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ARS Home » Pacific West Area » Kimberly, Idaho » Northwest Irrigation and Soils Research » Research » Publications at this Location » Publication #308937

Research Project: Improving Nutrient Utilization in Western Irrigated Crop Production Systems

Location: Northwest Irrigation and Soils Research

Title: Drought resistant sugar beets

Author
item Tarkalson, David
item Eujayl, Imad
item King, Bradley - Brad

Submitted to: Sugar Journal
Publication Type: Trade Journal
Publication Acceptance Date: 7/1/2013
Publication Date: 7/30/2013
Citation: Tarkalson, D.D., Eujayl, I.A., King, B.A. 2013. Drought resistant sugar beets. Sugar Journal. 76:32-33.

Interpretive Summary:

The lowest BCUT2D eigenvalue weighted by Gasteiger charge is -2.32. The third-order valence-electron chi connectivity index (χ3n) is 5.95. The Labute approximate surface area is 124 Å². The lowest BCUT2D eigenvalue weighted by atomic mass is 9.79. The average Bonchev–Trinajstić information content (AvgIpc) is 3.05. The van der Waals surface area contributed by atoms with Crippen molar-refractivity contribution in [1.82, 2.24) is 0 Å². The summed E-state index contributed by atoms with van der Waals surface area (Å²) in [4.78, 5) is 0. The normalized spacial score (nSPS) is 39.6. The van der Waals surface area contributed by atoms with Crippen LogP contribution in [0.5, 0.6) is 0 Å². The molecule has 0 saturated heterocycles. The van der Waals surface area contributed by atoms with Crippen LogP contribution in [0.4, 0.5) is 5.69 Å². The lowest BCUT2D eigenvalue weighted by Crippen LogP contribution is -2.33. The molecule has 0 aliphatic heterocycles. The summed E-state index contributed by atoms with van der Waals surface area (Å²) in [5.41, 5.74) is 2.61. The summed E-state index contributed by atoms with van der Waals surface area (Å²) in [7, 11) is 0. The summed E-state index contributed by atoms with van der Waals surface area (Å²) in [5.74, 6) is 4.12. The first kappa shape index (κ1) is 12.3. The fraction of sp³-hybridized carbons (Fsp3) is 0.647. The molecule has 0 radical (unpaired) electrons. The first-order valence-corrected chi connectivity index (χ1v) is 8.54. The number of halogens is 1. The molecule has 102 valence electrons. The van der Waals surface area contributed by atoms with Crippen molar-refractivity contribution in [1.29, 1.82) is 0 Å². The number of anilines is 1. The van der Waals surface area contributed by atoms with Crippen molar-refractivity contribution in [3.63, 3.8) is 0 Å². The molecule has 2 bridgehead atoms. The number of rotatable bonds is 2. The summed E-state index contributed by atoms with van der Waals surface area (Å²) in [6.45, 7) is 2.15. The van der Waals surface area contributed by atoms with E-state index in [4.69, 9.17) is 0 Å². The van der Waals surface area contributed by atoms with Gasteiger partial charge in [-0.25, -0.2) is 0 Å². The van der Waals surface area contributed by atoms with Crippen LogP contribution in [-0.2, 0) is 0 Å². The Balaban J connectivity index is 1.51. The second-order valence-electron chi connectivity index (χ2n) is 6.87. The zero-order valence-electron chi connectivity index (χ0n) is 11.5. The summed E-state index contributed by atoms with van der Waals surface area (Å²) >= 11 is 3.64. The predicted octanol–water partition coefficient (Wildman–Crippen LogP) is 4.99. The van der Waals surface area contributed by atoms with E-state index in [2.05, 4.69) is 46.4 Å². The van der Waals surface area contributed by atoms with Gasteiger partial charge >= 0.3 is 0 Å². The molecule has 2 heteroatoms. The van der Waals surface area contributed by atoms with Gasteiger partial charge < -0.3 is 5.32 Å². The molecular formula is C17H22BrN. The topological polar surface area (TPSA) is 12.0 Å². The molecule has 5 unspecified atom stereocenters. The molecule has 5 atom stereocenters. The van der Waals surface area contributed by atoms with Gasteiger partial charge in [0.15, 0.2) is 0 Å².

Technical Abstract: Technical Abstract: Increased water demands and drought have resulted in a need to indentify crop hybrids that are drought tolerant, requiring less irrigation to sustain yields. This study was conducted to assess differences in drought tolerance among a group of genetically diverse sugarbeet hybrids. The study was conducted over three consecutive growing seasons (2008-2010) at the USDA Northwest Irrigation and Soils Research Laboratory in Kimberly, ID on a Portneuf silt loam soil (coarse-silty, mixed, superactive, mesic Durinodic Xeric Haplocalcid). Drought tolerance was evaluated by measuring sucrose yield production of six experimental hybrids of KWS SAAT AG and one commercial hybrid (Betaseed Inc.) under six water input treatments. Hybrid drought tolerance was evaluated by linear regression analysis (slope and intercept) of yield versus water input, calculation of a drought stress index (DSI), and comparison of yield potential under full irrigation. The water input treatments were based on a percentage of estimated crop evapotranspiration (ETc). Water input treatments were 125% ETc (W1), 100 percent ETc (W2), 75 percent ETc (W3), 50 percent ETc (W4), 25 percent ETc (W5) and rain-fed (W6). There were significant differences in overall yield potential and in the sucrose yield response to water among hybrids. Greater drought tolerance or greater difference in sucrose yield between hybrids was seen at the lowest water input treatment (intercept difference). Greater drought tolerance was observed for the KWS-05 hybrid compared to the commercial hybrid. Based on these results it was concluded that there is genetic diversity among existing sugarbeet experimental hybrids.